I found out that a lot of my problems could be solved and got much better when I started to target my back and core muscles, which made me add a permanent add-on program that targets my back and core in addition to my normal training workouts, so now I switch between those 2 add on workout every month

        Back & Core
        Core Strength

        They are both 30 days programs and can be combined with any daily workouts

        I hope this helps you in a way, and wish you a pain free life


        ​​

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          #5
          As someone who has a similar problem with their lower back (hollow back, although my upper back is ok), here's what helps me: I assume you are sitting down a lot, so stretching your hip flexors should help take some pressure off from your lower back, because your hip flexors tend to shorten when sitting a lot which in turn tilts your pelvis more towards the front and creating that hollow back and bad posture. Stretching them will help counter that.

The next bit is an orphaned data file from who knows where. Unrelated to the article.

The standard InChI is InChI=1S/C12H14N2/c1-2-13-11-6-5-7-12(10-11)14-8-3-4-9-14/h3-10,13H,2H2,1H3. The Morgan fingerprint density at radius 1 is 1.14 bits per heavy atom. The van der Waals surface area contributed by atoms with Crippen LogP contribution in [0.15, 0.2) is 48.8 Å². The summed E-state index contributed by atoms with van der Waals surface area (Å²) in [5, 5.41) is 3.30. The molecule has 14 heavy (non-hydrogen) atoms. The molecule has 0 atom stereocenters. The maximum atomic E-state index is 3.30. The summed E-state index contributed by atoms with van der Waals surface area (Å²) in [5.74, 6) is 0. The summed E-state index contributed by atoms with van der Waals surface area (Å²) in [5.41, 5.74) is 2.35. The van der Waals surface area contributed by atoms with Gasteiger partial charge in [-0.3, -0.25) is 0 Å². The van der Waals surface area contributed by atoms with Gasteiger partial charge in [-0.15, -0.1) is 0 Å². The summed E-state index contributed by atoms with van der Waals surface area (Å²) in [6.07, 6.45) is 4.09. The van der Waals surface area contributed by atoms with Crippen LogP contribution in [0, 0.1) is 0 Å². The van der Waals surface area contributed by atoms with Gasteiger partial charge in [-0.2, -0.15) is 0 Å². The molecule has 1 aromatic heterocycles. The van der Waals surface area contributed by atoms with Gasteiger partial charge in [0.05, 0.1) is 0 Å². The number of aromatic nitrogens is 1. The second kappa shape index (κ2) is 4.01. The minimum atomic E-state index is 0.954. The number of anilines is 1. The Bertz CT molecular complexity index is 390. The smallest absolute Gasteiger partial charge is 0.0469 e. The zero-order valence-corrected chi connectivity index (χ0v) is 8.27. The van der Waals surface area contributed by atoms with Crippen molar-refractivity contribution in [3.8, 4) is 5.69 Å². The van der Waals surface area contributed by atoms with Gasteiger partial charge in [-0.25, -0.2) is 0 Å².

Also you might want to strenghten your glutes and abs, too, for similar reasons. Those muscles will help straighten everything out a bit more and take pressure off your spine. Similarly, with your upper back I would suggest trying to stretch your pecs/chest/upper front area more and strengthen your shoulder girdle, so those muscles can act as a sort of "corset". Though I will admit, I haven't read into upper back issues as much and I am simply applying the same principles as for the lower back.